Common Groin

Common Groin | Christine Borland

8 April – 4 June 2017

Hezileki: I have just found you, what are you doing here?

Christine: I’m learning how to make a traditional loom and traditional techniques for weaving cotton… I started to think about this when I saw a loom in the Museum of Scotland which was sent back from Malawi by missionary and explorer, David Livingston in 1871 and shows a technique of weaving exactly like yours.

Blantyre, Malawi, February 2017

Common Groin presents new work by Christine Borland, developing conversations begun on a trip to Malawi earlier this year and others from a previous visit to Zambia in 2014.

Research for the exhibition explored the historical and contemporary links between Scotland and Malawi through a material focus on cotton production and its many uses, both industrial and domestic. Combining traditional and contemporary materials, the artist’s use of thread references mathematical models commissioned by the Science Museum, London in 1872, which influenced the mid-20th Century sculpture of Henry Moore and Barbara Hepworth.
It is also from one of these models that the exhibition takes its title – the common groin a mathematical model depicting the intersection of two cylinders having a pair of common tangents. Within the exhibition this title takes on further layers of meaning with a series of three new sculptural works made from replica bones of Australopithecus afarensis, or “Lucy”, an early human ancestor whose skeletal remains found in Ethiopia shifted our understanding of human evolution.

Accompanying the exhibition is a text written by Marion Eele, a freelance curator currently studying on the MLitt Curatorial Practice (Contemporary Art) run jointly by The Glasgow School of Art and the University of Glasgow. She has been working alongside the artist during the development of the work for this exhibition and was invited to write a text drawing out aspects of Borland’s reasearch. This text is available to read here.

The exhibition was commissioned by Timespan as part of a year-long programme focusing on making – looking at the tools, techniques, and materials of making past, present and future and the ways in which our contemporary material culture connects us to a wider world.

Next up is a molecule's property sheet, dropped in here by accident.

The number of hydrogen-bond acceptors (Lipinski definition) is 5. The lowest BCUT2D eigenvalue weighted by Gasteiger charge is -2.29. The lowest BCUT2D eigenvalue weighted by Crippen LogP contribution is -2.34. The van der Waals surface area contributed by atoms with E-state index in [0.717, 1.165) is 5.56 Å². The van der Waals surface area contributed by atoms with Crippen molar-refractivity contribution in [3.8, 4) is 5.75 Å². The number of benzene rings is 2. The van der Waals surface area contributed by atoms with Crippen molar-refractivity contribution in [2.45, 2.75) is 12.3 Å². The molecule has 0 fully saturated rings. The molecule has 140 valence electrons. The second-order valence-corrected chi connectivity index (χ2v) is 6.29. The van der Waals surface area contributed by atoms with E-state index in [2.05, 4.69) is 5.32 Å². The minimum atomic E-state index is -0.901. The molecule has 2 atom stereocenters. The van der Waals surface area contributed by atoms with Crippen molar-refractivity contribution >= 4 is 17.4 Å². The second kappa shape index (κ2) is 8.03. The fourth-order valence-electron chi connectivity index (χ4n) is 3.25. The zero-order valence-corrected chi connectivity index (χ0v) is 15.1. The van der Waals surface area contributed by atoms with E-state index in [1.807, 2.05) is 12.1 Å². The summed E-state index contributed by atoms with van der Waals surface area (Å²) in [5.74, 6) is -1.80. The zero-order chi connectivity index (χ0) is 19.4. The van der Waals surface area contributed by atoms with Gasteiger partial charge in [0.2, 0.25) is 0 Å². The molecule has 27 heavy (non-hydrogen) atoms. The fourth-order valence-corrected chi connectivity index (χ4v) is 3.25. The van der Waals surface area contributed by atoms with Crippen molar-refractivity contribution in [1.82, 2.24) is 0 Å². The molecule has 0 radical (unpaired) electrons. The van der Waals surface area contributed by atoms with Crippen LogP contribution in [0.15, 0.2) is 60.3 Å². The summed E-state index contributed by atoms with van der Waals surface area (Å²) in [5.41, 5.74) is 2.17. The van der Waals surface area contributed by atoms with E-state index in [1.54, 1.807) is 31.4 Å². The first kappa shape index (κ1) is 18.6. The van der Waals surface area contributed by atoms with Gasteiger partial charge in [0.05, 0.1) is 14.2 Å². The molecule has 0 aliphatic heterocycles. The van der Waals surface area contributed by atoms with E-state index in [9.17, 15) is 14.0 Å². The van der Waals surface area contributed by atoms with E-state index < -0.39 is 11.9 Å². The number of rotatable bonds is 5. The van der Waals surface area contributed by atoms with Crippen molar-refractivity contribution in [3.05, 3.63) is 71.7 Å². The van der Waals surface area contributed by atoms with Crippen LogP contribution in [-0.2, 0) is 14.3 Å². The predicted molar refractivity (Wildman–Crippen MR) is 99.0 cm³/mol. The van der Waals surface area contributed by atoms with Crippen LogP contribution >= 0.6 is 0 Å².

Christine Borland (born Darvel, Ayrshire, 1965) lives and works in Argyll and Bute. She is a graduate of the Glasgow School of Art and the University of Ulster in Belfast and was nominated for the Turner Prize in 1997. She is also a professor at Northumbria University, Newcastle.

Her work often develops in close collaboration with those working “in the field”, whether scientific, medical, or technical; making visible people, subject matter and practices which are usually inaccessible to a general public.

The work in this exhibition develops research begun for an earlier project, Below another sky, a collaborative commissioning programme developed by the Scottish Print Network for which Borland developed a series of prints exploring the complexities of the post-colonial period through the textile industries of Scotland and Zambia.  It also references work made for the Pittenweem Arts Festival, 2016 where Borland presented 3D printed objects created by scanning and printing the negative space within a series of Hepworth sculptures.

The focus on weaving reflects Borland’s own family background in the textile and lace-making industries which thrived during the 20th century in her hometown of Darvel, Ayrshire.


Image: Good Weaver (still), Christine Borland, 2017